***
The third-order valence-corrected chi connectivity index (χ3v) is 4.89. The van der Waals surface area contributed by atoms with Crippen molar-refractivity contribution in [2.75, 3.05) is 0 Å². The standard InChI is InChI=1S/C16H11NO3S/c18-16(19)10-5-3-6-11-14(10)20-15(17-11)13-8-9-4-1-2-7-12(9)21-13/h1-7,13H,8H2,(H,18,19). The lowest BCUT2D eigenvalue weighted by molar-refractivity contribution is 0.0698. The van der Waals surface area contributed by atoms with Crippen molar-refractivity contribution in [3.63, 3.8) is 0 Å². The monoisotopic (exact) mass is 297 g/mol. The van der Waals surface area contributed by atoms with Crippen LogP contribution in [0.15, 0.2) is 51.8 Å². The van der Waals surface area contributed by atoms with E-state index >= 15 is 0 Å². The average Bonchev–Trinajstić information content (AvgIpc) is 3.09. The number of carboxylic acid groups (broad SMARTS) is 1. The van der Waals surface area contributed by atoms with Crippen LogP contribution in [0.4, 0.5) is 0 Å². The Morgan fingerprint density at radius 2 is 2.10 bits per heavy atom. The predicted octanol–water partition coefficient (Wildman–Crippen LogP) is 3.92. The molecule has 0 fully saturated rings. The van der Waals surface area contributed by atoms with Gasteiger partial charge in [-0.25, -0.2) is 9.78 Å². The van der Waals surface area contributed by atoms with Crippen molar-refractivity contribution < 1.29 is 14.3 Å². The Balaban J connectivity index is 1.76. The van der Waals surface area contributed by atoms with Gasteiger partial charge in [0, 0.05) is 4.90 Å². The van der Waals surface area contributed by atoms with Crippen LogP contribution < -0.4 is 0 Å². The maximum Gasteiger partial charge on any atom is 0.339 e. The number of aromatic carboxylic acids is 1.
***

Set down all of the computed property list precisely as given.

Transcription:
The third-order valence-corrected chi connectivity index (χ3v) is 4.89. The van der Waals surface area contributed by atoms with Crippen molar-refractivity contribution in [2.75, 3.05) is 0 Å². The standard InChI is InChI=1S/C16H11NO3S/c18-16(19)10-5-3-6-11-14(10)20-15(17-11)13-8-9-4-1-2-7-12(9)21-13/h1-7,13H,8H2,(H,18,19). The lowest BCUT2D eigenvalue weighted by molar-refractivity contribution is 0.0698. The van der Waals surface area contributed by atoms with Crippen molar-refractivity contribution in [3.63, 3.8) is 0 Å². The monoisotopic (exact) mass is 297 g/mol. The van der Waals surface area contributed by atoms with Crippen LogP contribution in [0.15, 0.2) is 51.8 Å². The van der Waals surface area contributed by atoms with E-state index >= 15 is 0 Å². The average Bonchev–Trinajstić information content (AvgIpc) is 3.09. The number of carboxylic acid groups (broad SMARTS) is 1. The van der Waals surface area contributed by atoms with Crippen LogP contribution in [0.4, 0.5) is 0 Å². The Morgan fingerprint density at radius 2 is 2.10 bits per heavy atom. The predicted octanol–water partition coefficient (Wildman–Crippen LogP) is 3.92. The molecule has 0 fully saturated rings. The van der Waals surface area contributed by atoms with Gasteiger partial charge in [-0.25, -0.2) is 9.78 Å². The van der Waals surface area contributed by atoms with Crippen molar-refractivity contribution < 1.29 is 14.3 Å². The Balaban J connectivity index is 1.76. The van der Waals surface area contributed by atoms with Gasteiger partial charge in [0, 0.05) is 4.90 Å². The van der Waals surface area contributed by atoms with Crippen LogP contribution < -0.4 is 0 Å². The maximum Gasteiger partial charge on any atom is 0.339 e. The number of aromatic carboxylic acids is 1.